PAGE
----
These repectable characteristics were supplimented by the Warrior Classes main armament, which consited of six 45-calibre BL 9.2-inch Mk X guns (234mm) mounted in single-gun turrets. The

guns were laid out in two centreline turrets, fore and aft of the superstructure, and four wing mounted turrets disposed in the corners near the funnels. The centreline turrets could traverse a total of 285° while the wing turrets were limited to 120° on the broadside due to muzzle blast, which could injure the crew manning the secondaries and 47mm guns. These turrets all had a gun elevation of −5° to +15°, and could sling a 380 pounds (172.4 kg) shell at a muzzle velocity of 2,778 ft/s (847 m/s) up to a range of 15,500 yards (14,200 m) at maximum elevation. The rate of fire of these guns was around three rounds a minute, and each ship carried 100 rounds for each 9.2 inch gun.

Theis armament was complimented by four 50-calibre BL 7.5-inch Mk II guns aranged in four turrets amidship, 2 either side. These guns could only traverse about 110° on the broadside, due to their location on the ship, and they had an elevation of −7.5° to +15° that gave them a range of 14,238 yards (13,019 m) at maximum elevation. These guns had a rate of fire of about 4 rounds a minute, and just like with the primary cannons, each gun was provided with 100 rounds. The final guns on board were 26 vickers quick firing (QF) 3-pounder guns fitted for defence against torpedo boat attack, which where mounted with ten on turret roofs and eight each on the forward and aft superstructures. These guns had a range of 7,550 yards (6,900 m) at an elevation of +20°, and each gun was equipt with 250 rounds of ammunition. In addition to this collection of cannons, the Warrior class was also equipt with three submerged 18-inch torpedo tubes, with 20 torpedos carried on board. On of these torpedo tubes was mounted in the stern, with the other two mounted in the ships beam in fixed angles.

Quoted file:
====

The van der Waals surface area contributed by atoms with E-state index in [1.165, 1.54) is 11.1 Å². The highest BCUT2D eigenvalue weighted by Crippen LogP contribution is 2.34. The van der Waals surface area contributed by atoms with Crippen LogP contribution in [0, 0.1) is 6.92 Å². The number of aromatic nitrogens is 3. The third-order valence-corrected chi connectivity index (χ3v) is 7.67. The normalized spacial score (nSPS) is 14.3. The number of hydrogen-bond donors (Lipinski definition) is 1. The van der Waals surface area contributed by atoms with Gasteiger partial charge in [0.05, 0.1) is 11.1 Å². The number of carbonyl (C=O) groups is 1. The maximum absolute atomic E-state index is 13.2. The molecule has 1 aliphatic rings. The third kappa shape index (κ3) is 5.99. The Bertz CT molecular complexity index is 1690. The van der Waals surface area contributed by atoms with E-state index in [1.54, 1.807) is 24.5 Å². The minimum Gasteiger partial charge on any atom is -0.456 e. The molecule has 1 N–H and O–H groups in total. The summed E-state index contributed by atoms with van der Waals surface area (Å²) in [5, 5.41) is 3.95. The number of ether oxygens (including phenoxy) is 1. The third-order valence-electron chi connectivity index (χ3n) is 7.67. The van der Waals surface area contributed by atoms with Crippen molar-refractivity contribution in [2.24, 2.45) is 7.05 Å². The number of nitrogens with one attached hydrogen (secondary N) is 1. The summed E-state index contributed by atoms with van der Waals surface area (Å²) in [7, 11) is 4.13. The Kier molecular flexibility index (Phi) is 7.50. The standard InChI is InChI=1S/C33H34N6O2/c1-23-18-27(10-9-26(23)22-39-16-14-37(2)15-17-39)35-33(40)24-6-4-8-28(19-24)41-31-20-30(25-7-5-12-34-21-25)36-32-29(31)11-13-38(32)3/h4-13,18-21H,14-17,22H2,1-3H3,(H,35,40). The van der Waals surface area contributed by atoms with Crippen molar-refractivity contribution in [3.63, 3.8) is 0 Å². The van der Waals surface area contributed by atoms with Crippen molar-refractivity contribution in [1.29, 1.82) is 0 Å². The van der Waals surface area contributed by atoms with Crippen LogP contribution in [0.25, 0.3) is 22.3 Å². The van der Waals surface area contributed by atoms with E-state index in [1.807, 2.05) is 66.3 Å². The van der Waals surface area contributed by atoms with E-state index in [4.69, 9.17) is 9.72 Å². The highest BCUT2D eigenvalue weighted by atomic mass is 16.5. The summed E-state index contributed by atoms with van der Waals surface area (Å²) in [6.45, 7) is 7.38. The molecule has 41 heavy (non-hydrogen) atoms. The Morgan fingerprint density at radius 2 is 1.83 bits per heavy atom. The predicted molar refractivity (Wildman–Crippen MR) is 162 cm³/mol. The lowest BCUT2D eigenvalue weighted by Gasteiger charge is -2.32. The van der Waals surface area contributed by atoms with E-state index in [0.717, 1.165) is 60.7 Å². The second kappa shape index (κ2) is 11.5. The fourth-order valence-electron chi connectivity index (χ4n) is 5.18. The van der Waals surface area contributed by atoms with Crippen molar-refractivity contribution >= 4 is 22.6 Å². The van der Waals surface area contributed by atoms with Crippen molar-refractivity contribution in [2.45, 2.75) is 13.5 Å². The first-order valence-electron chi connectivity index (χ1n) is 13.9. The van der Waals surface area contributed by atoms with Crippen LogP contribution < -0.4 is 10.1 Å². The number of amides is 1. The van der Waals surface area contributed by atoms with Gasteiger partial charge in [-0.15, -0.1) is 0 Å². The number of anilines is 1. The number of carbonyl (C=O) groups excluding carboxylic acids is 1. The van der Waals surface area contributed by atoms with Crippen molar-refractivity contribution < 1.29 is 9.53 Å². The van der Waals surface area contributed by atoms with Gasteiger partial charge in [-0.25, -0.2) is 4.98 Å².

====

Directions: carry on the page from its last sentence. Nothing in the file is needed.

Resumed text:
In terms of armour, the Warrior-class ships had a 6-inch (152 mm) waterline armour belt of Krupp cemented armour that covered 260 feet (79.2 m) of the hull amidships. This armour stretched from the side of the ship, up to the upper deck, to a height of 14 feet 6 inches (4.42 m) above the waterline and reached 4 feet 10 inches (1.47 m) below it. This armour lessened betwixt the central citadel and the bow, where the armour belt was 4 inches (102 mm) thick and it extended to the stern with a thickness of 3 inches (76 mm). In addition 6 six inch bulkheads transversed the ship to protect teh citadel from raking fire. The armour on the turret faces were 7.5 inches thick with 5.5-inch (140 mm) sides and a 2-inch (51 mm) roof. The more modernized secondary gun turrets had an armour of between 6–8-inch (152–203 mm) thick and the same roof thickness as the other turrets. The barbettes and ammunition hoists were protected by six inches of armour, although the armour was thinned to three inches between the armour belt. The lower deck armour was only .75 inches (19 mm) except for a patch of 1.5-inch (38 mm) armour over the steering gear and another 2 inches (51 mm) thick over the engine cylinders. The thickest armour on the ship was teh conning tower, which was equipt with 10 inches (254 mm) of protective armour.